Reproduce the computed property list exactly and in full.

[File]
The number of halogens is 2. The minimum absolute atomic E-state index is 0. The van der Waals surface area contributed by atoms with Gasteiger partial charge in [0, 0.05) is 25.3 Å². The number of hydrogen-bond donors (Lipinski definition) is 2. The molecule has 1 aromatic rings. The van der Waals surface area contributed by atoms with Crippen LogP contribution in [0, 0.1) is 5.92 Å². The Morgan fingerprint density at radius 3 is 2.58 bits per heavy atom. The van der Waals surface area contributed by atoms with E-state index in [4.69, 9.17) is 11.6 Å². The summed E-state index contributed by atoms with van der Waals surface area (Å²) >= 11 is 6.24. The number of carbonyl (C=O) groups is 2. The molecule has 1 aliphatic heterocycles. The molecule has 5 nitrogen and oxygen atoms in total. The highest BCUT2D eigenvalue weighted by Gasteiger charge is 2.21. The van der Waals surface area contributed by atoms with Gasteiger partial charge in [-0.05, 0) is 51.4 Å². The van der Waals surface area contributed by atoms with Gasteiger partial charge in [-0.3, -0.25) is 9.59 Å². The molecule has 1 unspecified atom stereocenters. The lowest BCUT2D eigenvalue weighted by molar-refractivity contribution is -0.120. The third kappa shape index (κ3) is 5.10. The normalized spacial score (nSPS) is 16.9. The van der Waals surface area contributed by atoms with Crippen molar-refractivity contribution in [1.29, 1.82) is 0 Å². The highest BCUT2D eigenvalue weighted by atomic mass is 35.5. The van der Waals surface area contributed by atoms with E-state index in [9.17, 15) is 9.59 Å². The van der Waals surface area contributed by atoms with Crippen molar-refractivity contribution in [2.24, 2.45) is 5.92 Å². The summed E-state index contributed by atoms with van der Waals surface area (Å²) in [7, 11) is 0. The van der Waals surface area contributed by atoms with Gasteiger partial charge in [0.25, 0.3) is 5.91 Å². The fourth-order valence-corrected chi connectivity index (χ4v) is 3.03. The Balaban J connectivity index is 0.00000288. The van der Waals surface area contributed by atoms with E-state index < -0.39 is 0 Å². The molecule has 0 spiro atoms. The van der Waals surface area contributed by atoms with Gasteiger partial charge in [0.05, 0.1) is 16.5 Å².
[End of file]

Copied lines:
The number of halogens is 2. The minimum absolute atomic E-state index is 0. The van der Waals surface area contributed by atoms with Gasteiger partial charge in [0, 0.05) is 25.3 Å². The number of hydrogen-bond donors (Lipinski definition) is 2. The molecule has 1 aromatic rings. The van der Waals surface area contributed by atoms with Crippen LogP contribution in [0, 0.1) is 5.92 Å². The Morgan fingerprint density at radius 3 is 2.58 bits per heavy atom. The van der Waals surface area contributed by atoms with E-state index in [4.69, 9.17) is 11.6 Å². The summed E-state index contributed by atoms with van der Waals surface area (Å²) >= 11 is 6.24. The number of carbonyl (C=O) groups is 2. The molecule has 1 aliphatic heterocycles. The molecule has 5 nitrogen and oxygen atoms in total. The highest BCUT2D eigenvalue weighted by Gasteiger charge is 2.21. The van der Waals surface area contributed by atoms with Gasteiger partial charge in [-0.05, 0) is 51.4 Å². The van der Waals surface area contributed by atoms with Gasteiger partial charge in [-0.3, -0.25) is 9.59 Å². The molecule has 1 unspecified atom stereocenters. The lowest BCUT2D eigenvalue weighted by molar-refractivity contribution is -0.120. The third kappa shape index (κ3) is 5.10. The normalized spacial score (nSPS) is 16.9. The van der Waals surface area contributed by atoms with Crippen molar-refractivity contribution in [1.29, 1.82) is 0 Å². The highest BCUT2D eigenvalue weighted by atomic mass is 35.5. The van der Waals surface area contributed by atoms with E-state index in [9.17, 15) is 9.59 Å². The van der Waals surface area contributed by atoms with Crippen molar-refractivity contribution in [2.24, 2.45) is 5.92 Å². The summed E-state index contributed by atoms with van der Waals surface area (Å²) in [7, 11) is 0. The van der Waals surface area contributed by atoms with Gasteiger partial charge in [0.25, 0.3) is 5.91 Å². The fourth-order valence-corrected chi connectivity index (χ4v) is 3.03. The Balaban J connectivity index is 0.00000288. The van der Waals surface area contributed by atoms with E-state index < -0.39 is 0 Å². The molecule has 0 spiro atoms. The van der Waals surface area contributed by atoms with Gasteiger partial charge in [0.05, 0.1) is 16.5 Å².